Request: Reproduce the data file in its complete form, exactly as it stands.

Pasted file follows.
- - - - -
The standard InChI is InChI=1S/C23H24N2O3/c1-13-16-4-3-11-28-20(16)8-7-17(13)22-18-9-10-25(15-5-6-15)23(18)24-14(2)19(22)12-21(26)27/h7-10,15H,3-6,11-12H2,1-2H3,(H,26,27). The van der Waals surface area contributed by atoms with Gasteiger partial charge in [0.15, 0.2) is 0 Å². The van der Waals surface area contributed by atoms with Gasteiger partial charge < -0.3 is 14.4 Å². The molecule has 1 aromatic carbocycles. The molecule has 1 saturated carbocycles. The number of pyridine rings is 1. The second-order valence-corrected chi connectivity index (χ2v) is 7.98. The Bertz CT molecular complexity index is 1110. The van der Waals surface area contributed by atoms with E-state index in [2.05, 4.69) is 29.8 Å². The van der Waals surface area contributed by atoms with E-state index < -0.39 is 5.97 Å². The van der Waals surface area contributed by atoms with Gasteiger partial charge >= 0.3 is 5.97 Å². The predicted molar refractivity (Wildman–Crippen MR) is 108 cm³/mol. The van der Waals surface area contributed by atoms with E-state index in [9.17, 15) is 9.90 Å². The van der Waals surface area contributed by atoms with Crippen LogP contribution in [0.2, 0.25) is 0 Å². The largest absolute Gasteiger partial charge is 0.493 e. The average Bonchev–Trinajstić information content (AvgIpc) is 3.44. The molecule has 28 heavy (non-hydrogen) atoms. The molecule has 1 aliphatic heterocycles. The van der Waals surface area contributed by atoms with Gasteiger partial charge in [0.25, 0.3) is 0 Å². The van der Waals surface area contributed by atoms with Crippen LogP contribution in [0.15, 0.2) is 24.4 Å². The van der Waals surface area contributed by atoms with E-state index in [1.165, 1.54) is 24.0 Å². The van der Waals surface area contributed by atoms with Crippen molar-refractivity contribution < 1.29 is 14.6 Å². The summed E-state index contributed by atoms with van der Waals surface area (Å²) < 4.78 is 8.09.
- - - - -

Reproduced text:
The standard InChI is InChI=1S/C23H24N2O3/c1-13-16-4-3-11-28-20(16)8-7-17(13)22-18-9-10-25(15-5-6-15)23(18)24-14(2)19(22)12-21(26)27/h7-10,15H,3-6,11-12H2,1-2H3,(H,26,27). The van der Waals surface area contributed by atoms with Gasteiger partial charge in [0.15, 0.2) is 0 Å². The van der Waals surface area contributed by atoms with Gasteiger partial charge < -0.3 is 14.4 Å². The molecule has 1 aromatic carbocycles. The molecule has 1 saturated carbocycles. The number of pyridine rings is 1. The second-order valence-corrected chi connectivity index (χ2v) is 7.98. The Bertz CT molecular complexity index is 1110. The van der Waals surface area contributed by atoms with E-state index in [2.05, 4.69) is 29.8 Å². The van der Waals surface area contributed by atoms with E-state index < -0.39 is 5.97 Å². The van der Waals surface area contributed by atoms with Gasteiger partial charge >= 0.3 is 5.97 Å². The predicted molar refractivity (Wildman–Crippen MR) is 108 cm³/mol. The van der Waals surface area contributed by atoms with E-state index in [9.17, 15) is 9.90 Å². The van der Waals surface area contributed by atoms with Crippen LogP contribution in [0.2, 0.25) is 0 Å². The largest absolute Gasteiger partial charge is 0.493 e. The average Bonchev–Trinajstić information content (AvgIpc) is 3.44. The molecule has 28 heavy (non-hydrogen) atoms. The molecule has 1 aliphatic heterocycles. The van der Waals surface area contributed by atoms with Gasteiger partial charge in [0.25, 0.3) is 0 Å². The van der Waals surface area contributed by atoms with Crippen LogP contribution in [0.15, 0.2) is 24.4 Å². The van der Waals surface area contributed by atoms with E-state index in [1.165, 1.54) is 24.0 Å². The van der Waals surface area contributed by atoms with Crippen molar-refractivity contribution < 1.29 is 14.6 Å². The summed E-state index contributed by atoms with van der Waals surface area (Å²) < 4.78 is 8.09.